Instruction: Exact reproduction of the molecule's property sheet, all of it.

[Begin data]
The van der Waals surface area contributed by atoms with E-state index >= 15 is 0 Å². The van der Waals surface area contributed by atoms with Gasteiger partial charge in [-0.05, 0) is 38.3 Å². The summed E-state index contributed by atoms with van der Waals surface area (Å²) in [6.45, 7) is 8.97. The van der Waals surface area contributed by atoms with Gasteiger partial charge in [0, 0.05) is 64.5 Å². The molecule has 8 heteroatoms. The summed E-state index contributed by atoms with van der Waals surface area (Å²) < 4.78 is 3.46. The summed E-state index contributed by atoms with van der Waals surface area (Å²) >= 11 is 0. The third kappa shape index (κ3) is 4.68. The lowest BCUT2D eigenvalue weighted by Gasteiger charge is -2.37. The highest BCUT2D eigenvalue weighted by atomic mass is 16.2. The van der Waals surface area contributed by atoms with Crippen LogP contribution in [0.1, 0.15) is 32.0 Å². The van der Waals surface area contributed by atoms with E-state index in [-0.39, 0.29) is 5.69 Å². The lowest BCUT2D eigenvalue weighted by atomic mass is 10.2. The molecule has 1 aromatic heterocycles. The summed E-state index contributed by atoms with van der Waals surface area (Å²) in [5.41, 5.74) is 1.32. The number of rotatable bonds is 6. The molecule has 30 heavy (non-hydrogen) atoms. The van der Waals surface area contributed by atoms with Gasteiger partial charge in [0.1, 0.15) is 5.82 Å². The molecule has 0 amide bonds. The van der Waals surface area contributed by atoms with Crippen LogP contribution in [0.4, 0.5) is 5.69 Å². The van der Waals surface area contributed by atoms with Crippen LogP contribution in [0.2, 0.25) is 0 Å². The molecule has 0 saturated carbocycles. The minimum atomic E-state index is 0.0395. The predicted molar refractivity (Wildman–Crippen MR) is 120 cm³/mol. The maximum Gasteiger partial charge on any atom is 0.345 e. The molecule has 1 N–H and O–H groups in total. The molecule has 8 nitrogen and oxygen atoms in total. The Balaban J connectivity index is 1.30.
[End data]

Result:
The van der Waals surface area contributed by atoms with E-state index >= 15 is 0 Å². The van der Waals surface area contributed by atoms with Gasteiger partial charge in [-0.05, 0) is 38.3 Å². The summed E-state index contributed by atoms with van der Waals surface area (Å²) in [6.45, 7) is 8.97. The van der Waals surface area contributed by atoms with Gasteiger partial charge in [0, 0.05) is 64.5 Å². The molecule has 8 heteroatoms. The summed E-state index contributed by atoms with van der Waals surface area (Å²) < 4.78 is 3.46. The summed E-state index contributed by atoms with van der Waals surface area (Å²) >= 11 is 0. The third kappa shape index (κ3) is 4.68. The lowest BCUT2D eigenvalue weighted by Gasteiger charge is -2.37. The highest BCUT2D eigenvalue weighted by atomic mass is 16.2. The van der Waals surface area contributed by atoms with Crippen LogP contribution in [0.1, 0.15) is 32.0 Å². The van der Waals surface area contributed by atoms with E-state index in [-0.39, 0.29) is 5.69 Å². The lowest BCUT2D eigenvalue weighted by atomic mass is 10.2. The molecule has 1 aromatic heterocycles. The summed E-state index contributed by atoms with van der Waals surface area (Å²) in [5.41, 5.74) is 1.32. The number of rotatable bonds is 6. The molecule has 30 heavy (non-hydrogen) atoms. The van der Waals surface area contributed by atoms with Gasteiger partial charge in [0.1, 0.15) is 5.82 Å². The molecule has 0 amide bonds. The van der Waals surface area contributed by atoms with Crippen LogP contribution in [0.4, 0.5) is 5.69 Å². The van der Waals surface area contributed by atoms with Crippen LogP contribution in [0.2, 0.25) is 0 Å². The molecule has 0 saturated carbocycles. The minimum atomic E-state index is 0.0395. The predicted molar refractivity (Wildman–Crippen MR) is 120 cm³/mol. The maximum Gasteiger partial charge on any atom is 0.345 e. The molecule has 1 N–H and O–H groups in total. The molecule has 8 nitrogen and oxygen atoms in total. The Balaban J connectivity index is 1.30.